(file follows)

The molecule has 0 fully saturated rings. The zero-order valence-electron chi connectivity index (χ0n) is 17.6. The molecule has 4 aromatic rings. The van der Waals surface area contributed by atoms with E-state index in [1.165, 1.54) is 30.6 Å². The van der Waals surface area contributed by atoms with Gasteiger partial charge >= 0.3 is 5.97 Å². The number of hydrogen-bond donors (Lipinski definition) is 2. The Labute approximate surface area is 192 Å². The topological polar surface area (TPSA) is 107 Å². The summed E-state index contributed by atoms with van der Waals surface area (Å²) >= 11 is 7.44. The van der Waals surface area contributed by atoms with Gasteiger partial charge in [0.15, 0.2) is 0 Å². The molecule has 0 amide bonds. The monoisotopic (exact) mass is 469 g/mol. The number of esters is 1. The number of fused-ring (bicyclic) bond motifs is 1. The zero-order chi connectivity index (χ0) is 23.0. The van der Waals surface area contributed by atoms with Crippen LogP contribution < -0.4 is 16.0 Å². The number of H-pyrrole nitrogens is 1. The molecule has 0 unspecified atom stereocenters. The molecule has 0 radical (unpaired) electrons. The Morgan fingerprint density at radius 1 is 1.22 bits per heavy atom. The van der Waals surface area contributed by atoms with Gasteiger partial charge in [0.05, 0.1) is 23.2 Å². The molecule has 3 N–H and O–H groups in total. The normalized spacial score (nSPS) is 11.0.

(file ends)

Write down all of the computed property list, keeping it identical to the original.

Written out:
The molecule has 0 fully saturated rings. The zero-order valence-electron chi connectivity index (χ0n) is 17.6. The molecule has 4 aromatic rings. The van der Waals surface area contributed by atoms with E-state index in [1.165, 1.54) is 30.6 Å². The van der Waals surface area contributed by atoms with Gasteiger partial charge >= 0.3 is 5.97 Å². The number of hydrogen-bond donors (Lipinski definition) is 2. The Labute approximate surface area is 192 Å². The topological polar surface area (TPSA) is 107 Å². The summed E-state index contributed by atoms with van der Waals surface area (Å²) >= 11 is 7.44. The van der Waals surface area contributed by atoms with Gasteiger partial charge in [0.15, 0.2) is 0 Å². The molecule has 0 amide bonds. The monoisotopic (exact) mass is 469 g/mol. The number of esters is 1. The number of fused-ring (bicyclic) bond motifs is 1. The zero-order chi connectivity index (χ0) is 23.0. The van der Waals surface area contributed by atoms with Crippen LogP contribution < -0.4 is 16.0 Å². The number of H-pyrrole nitrogens is 1. The molecule has 0 unspecified atom stereocenters. The molecule has 0 radical (unpaired) electrons. The Morgan fingerprint density at radius 1 is 1.22 bits per heavy atom. The van der Waals surface area contributed by atoms with Gasteiger partial charge in [0.05, 0.1) is 23.2 Å². The molecule has 3 N–H and O–H groups in total. The normalized spacial score (nSPS) is 11.0.